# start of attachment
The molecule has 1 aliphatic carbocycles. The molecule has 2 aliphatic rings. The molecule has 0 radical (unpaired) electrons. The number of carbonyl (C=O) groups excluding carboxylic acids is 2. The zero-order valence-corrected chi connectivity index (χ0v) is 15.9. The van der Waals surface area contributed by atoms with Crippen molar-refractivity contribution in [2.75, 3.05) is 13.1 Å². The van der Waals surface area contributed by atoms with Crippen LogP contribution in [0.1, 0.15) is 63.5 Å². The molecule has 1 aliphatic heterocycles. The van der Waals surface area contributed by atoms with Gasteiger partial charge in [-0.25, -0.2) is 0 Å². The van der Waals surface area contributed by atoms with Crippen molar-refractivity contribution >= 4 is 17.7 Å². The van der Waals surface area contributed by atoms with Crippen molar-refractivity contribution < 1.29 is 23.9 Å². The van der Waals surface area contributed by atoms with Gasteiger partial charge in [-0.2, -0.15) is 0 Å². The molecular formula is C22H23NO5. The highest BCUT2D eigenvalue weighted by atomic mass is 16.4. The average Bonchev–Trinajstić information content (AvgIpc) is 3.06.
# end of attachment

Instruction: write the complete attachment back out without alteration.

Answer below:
The molecule has 1 aliphatic carbocycles. The molecule has 2 aliphatic rings. The molecule has 0 radical (unpaired) electrons. The number of carbonyl (C=O) groups excluding carboxylic acids is 2. The zero-order valence-corrected chi connectivity index (χ0v) is 15.9. The van der Waals surface area contributed by atoms with Crippen molar-refractivity contribution in [2.75, 3.05) is 13.1 Å². The van der Waals surface area contributed by atoms with Crippen LogP contribution in [0.1, 0.15) is 63.5 Å². The molecule has 1 aliphatic heterocycles. The van der Waals surface area contributed by atoms with Gasteiger partial charge in [-0.25, -0.2) is 0 Å². The van der Waals surface area contributed by atoms with Crippen molar-refractivity contribution >= 4 is 17.7 Å². The van der Waals surface area contributed by atoms with Crippen molar-refractivity contribution < 1.29 is 23.9 Å². The van der Waals surface area contributed by atoms with Gasteiger partial charge in [-0.2, -0.15) is 0 Å². The molecular formula is C22H23NO5. The highest BCUT2D eigenvalue weighted by atomic mass is 16.4. The average Bonchev–Trinajstić information content (AvgIpc) is 3.06.